Thus to answer Caraphilus' question, Werner Best (and Renthe-Fink) were Reich Plenipotentiaries, which is akin to an ambassador with full powers to represent his country.
In the beginning of the occupation, life largely went on as normal. There were no airraids, no sabotages by resistance groups (the first organized sabotage took place in Spring 1942), and relatively little shortage of foods. The only real change from normal was the blackout (obligation to cover house lightening with black curtains etc) plus the prohibition against private car driving ( due to shortage of gasoline) imposed immediately after 9 April.
Rationering of goods was introduced already at the outbreak of the war in September 1939 and it was gradually tightened and broadened as the war went on. Coal and gasoline were the first commodities to be rationed (in September 39) followed by coffee, sugar and the, but before long most daily commodities were rationed. By January 1942, it was impossible to buy coffee and cocoa.Also, over time prices skyracketted and black markets arose. But no one died of hunger during the war.
Another effect, of course, was the presence of German soldiers. Though they were largely confined to their barracks, they did visit Danish shops where many of them bought a lot of goods--something that didn't help their image in the eyes of the Danish population. But until 1942, their was no violent resistance.
Commenting on Aues-ghueder's remark, surely the Danish Communist Party
was not banned until Germany attacked Soviet Union on 22 June 1941. Banning the DKP would have been a bad move due to the Molotov-Ribbentrop pact of 1939, wouldn't it?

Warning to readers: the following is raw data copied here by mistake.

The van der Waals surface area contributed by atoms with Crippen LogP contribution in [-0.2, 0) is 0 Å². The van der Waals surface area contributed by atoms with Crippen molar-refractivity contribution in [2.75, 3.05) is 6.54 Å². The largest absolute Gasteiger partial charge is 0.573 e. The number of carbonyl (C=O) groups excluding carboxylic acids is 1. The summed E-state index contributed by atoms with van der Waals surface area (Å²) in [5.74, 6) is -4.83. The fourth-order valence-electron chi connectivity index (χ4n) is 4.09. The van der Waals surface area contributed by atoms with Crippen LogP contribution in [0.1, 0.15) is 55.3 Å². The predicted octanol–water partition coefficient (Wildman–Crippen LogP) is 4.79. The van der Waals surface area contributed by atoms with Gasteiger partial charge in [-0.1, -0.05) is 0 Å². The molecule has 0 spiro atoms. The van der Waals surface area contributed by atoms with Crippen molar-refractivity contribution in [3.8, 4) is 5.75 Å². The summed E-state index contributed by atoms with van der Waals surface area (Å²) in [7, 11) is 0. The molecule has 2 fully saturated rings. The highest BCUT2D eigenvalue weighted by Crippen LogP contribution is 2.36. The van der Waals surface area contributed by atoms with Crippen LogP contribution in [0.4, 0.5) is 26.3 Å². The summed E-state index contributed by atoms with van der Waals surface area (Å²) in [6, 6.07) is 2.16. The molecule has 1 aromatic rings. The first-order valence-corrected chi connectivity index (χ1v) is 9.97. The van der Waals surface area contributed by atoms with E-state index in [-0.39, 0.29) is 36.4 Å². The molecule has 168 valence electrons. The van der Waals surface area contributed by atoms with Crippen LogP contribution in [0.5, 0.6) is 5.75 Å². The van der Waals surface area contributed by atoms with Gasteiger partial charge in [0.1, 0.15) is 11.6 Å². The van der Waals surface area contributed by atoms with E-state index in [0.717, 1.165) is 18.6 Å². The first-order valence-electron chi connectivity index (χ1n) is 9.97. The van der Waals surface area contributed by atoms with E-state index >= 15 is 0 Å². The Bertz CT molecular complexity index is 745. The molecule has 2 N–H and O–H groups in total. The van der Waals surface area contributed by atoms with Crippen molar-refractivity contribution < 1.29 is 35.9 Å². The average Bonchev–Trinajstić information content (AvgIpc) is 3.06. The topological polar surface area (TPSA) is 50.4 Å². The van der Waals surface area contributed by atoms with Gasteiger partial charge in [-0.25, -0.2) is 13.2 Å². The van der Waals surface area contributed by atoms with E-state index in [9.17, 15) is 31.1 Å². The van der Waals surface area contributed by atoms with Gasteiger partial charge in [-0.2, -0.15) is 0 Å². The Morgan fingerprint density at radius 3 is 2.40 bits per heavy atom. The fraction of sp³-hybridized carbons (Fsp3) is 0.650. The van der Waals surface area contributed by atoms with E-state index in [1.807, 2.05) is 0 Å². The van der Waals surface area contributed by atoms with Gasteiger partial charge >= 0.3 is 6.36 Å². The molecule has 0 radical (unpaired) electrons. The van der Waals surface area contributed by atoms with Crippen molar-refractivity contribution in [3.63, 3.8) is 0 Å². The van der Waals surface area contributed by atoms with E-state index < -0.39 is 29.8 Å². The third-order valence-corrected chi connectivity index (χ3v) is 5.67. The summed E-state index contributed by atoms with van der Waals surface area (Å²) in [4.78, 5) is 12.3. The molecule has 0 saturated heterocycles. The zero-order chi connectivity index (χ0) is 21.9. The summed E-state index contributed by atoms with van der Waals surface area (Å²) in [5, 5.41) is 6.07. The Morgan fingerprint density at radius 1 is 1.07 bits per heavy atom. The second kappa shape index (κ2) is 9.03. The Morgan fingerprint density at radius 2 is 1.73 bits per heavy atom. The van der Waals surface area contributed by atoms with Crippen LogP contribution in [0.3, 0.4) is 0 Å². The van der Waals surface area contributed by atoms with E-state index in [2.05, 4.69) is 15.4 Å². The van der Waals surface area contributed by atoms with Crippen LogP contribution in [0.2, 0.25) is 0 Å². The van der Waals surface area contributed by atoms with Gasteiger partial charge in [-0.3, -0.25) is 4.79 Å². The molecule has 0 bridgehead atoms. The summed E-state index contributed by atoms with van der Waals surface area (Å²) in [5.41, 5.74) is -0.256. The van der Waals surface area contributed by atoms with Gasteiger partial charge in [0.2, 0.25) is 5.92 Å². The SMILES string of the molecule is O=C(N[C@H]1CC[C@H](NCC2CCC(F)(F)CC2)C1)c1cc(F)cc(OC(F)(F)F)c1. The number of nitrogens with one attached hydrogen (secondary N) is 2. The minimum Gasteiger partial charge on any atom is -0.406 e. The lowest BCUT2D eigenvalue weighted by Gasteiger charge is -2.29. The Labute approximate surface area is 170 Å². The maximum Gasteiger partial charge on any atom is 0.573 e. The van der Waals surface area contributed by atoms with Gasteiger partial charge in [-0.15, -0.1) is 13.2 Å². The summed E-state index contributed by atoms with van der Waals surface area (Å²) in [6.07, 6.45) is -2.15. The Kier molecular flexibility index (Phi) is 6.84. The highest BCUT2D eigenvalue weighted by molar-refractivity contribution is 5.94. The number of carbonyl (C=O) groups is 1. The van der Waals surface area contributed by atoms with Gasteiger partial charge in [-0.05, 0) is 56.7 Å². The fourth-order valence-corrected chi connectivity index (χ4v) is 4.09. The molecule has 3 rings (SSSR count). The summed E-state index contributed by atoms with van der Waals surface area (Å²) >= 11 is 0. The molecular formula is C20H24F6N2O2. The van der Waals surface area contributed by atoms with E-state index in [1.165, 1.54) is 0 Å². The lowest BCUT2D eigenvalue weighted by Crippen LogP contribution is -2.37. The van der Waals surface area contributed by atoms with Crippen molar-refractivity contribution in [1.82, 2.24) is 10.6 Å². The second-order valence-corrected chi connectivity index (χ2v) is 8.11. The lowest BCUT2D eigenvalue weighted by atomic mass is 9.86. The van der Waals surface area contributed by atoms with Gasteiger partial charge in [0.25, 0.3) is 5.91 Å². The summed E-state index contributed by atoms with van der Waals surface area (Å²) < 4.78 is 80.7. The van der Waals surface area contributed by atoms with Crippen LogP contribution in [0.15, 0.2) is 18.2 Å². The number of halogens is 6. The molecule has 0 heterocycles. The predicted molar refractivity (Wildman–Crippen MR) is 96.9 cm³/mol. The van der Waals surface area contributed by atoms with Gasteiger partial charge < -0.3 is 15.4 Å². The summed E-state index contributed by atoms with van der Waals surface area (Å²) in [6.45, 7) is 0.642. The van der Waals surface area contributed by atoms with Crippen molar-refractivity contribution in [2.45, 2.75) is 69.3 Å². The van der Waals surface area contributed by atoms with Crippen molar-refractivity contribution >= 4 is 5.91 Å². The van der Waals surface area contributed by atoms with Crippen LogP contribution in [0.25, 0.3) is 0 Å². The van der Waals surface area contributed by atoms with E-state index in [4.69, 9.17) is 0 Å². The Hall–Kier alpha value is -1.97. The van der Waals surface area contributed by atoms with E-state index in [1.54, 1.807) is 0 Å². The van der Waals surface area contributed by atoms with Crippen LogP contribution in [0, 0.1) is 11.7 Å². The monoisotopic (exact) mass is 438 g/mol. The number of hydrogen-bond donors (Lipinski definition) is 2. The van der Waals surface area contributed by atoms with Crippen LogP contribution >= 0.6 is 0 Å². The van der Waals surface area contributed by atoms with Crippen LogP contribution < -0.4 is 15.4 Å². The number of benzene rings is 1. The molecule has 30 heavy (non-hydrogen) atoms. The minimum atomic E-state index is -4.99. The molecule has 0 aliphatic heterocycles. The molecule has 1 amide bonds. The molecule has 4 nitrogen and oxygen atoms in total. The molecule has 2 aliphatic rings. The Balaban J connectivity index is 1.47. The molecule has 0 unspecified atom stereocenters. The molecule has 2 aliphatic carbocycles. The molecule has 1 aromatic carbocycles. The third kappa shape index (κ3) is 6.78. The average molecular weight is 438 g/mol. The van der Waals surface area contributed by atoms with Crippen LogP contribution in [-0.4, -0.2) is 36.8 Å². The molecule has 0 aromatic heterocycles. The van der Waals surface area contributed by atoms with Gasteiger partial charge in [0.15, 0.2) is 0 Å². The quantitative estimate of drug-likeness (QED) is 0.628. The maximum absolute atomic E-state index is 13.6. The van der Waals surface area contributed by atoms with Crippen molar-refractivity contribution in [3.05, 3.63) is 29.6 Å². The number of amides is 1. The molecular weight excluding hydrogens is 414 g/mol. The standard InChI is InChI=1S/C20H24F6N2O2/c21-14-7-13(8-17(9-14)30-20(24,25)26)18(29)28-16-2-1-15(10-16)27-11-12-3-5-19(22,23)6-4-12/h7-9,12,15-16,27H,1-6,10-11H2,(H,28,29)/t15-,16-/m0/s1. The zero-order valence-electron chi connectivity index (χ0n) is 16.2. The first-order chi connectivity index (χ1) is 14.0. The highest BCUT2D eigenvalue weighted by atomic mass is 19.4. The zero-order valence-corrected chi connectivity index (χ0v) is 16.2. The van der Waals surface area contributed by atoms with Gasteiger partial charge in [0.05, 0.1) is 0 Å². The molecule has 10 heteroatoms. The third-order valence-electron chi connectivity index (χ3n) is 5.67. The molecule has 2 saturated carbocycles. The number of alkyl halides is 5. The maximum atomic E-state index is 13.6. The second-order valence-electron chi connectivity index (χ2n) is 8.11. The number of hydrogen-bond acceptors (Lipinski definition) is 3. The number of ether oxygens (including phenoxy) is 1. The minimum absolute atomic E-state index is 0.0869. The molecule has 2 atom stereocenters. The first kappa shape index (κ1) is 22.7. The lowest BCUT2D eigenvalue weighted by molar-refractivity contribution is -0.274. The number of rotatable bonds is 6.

Thus, until June 1941, DKP (which was represented by 6 members in parliament) continued to function like other Danish political parties which were all subject to German censorship. On 22 June 1941, Renthe-Fink ordered the Danish police to arrest 150 named Communists, including the six parliamentary members who according to Danish law should have enjoyed immunity. Subsequently, the reminder of the parliament (except from two social-liberal members) voted for the socalled Communist Law that prohibited DKP and gave the Danish police wide-ranging powers. This led to more arrests of Communist party members. At first the Communists were detained in the Danish prison camp, Horserød (north of Copenhagen) but in 1943, they were transferred to German KZ-camps. Most of them ended up in the Stutthof KZ camp. (check out this site: http://www.horserød-stutthofforeningen.dk/
) The communists not arrested were very active in the resistance army where they were organized in the group called BOPA. And partly as a consequence of this, the party was very popular in the early post-war years.
Active resistance - the turning point
As mentioned, the first organized sabotage took place in Spring 1942. But it was only in late 1942, that the resistance really started to pick up. Several factors determined the timing:
• Growing disenchantment with the state of affairs ("we too must fight the Germans") but it took some time to get groups organized.
• The turning point of Nazi-Germany's war fortunes with the defeat at El-Alamein in September 1942 and Stalingrad in January 1943.
• The socalled Telegram-crisis (cf. wiki link above) in late September 1942 which marked the starting point of a soured relationship between Berlin and Copenhagen.